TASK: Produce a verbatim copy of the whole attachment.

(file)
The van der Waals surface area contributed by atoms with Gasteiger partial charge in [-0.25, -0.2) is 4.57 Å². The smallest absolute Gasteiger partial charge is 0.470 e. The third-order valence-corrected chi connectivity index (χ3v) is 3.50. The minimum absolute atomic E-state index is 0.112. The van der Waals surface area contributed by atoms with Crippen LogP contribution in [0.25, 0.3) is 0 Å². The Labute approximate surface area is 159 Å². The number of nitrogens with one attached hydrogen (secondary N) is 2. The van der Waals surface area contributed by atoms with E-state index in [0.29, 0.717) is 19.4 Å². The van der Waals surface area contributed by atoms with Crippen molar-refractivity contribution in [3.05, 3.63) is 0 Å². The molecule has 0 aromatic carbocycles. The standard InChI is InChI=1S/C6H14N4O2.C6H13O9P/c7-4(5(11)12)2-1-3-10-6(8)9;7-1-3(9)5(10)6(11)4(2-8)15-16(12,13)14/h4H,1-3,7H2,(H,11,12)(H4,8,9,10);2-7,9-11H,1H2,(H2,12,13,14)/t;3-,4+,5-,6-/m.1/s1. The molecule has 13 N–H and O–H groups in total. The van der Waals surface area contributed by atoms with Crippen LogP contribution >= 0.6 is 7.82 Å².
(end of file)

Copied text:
The van der Waals surface area contributed by atoms with Gasteiger partial charge in [-0.25, -0.2) is 4.57 Å². The smallest absolute Gasteiger partial charge is 0.470 e. The third-order valence-corrected chi connectivity index (χ3v) is 3.50. The minimum absolute atomic E-state index is 0.112. The van der Waals surface area contributed by atoms with Crippen LogP contribution in [0.25, 0.3) is 0 Å². The Labute approximate surface area is 159 Å². The number of nitrogens with one attached hydrogen (secondary N) is 2. The van der Waals surface area contributed by atoms with E-state index in [0.29, 0.717) is 19.4 Å². The van der Waals surface area contributed by atoms with Crippen molar-refractivity contribution in [3.05, 3.63) is 0 Å². The molecule has 0 aromatic carbocycles. The standard InChI is InChI=1S/C6H14N4O2.C6H13O9P/c7-4(5(11)12)2-1-3-10-6(8)9;7-1-3(9)5(10)6(11)4(2-8)15-16(12,13)14/h4H,1-3,7H2,(H,11,12)(H4,8,9,10);2-7,9-11H,1H2,(H2,12,13,14)/t;3-,4+,5-,6-/m.1/s1. The molecule has 13 N–H and O–H groups in total. The van der Waals surface area contributed by atoms with Crippen LogP contribution >= 0.6 is 7.82 Å².